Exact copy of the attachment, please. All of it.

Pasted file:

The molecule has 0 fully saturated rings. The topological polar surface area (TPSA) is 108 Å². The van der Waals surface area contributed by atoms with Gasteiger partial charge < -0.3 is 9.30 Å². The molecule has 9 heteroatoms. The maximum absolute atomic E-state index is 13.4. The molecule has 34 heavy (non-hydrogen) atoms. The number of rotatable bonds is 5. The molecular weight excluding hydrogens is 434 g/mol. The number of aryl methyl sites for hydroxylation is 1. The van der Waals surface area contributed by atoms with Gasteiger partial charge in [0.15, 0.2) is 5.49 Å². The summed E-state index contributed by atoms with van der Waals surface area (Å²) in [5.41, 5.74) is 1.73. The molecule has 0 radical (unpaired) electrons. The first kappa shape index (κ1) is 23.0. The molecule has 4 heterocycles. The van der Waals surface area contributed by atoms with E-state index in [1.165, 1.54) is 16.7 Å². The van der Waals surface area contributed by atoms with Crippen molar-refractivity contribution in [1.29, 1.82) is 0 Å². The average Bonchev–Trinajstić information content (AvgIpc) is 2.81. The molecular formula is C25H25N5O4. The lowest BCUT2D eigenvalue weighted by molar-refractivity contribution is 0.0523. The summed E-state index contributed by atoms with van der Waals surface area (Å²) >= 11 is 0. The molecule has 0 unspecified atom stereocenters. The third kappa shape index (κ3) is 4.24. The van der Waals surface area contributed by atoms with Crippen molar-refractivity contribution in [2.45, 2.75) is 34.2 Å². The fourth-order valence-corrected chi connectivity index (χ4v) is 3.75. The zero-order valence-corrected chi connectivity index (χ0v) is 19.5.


The molecule has 0 fully saturated rings. The topological polar surface area (TPSA) is 108 Å². The van der Waals surface area contributed by atoms with Gasteiger partial charge < -0.3 is 9.30 Å². The molecule has 9 heteroatoms. The maximum absolute atomic E-state index is 13.4. The molecule has 34 heavy (non-hydrogen) atoms. The number of rotatable bonds is 5. The molecular weight excluding hydrogens is 434 g/mol. The number of aryl methyl sites for hydroxylation is 1. The van der Waals surface area contributed by atoms with Gasteiger partial charge in [0.15, 0.2) is 5.49 Å². The summed E-state index contributed by atoms with van der Waals surface area (Å²) in [5.41, 5.74) is 1.73. The molecule has 0 radical (unpaired) electrons. The first kappa shape index (κ1) is 23.0. The molecule has 4 heterocycles. The van der Waals surface area contributed by atoms with E-state index in [1.165, 1.54) is 16.7 Å². The van der Waals surface area contributed by atoms with Crippen molar-refractivity contribution in [1.29, 1.82) is 0 Å². The average Bonchev–Trinajstić information content (AvgIpc) is 2.81. The molecular formula is C25H25N5O4. The lowest BCUT2D eigenvalue weighted by molar-refractivity contribution is 0.0523. The summed E-state index contributed by atoms with van der Waals surface area (Å²) >= 11 is 0. The molecule has 0 unspecified atom stereocenters. The third kappa shape index (κ3) is 4.24. The van der Waals surface area contributed by atoms with Crippen molar-refractivity contribution in [2.45, 2.75) is 34.2 Å². The fourth-order valence-corrected chi connectivity index (χ4v) is 3.75. The zero-order valence-corrected chi connectivity index (χ0v) is 19.5.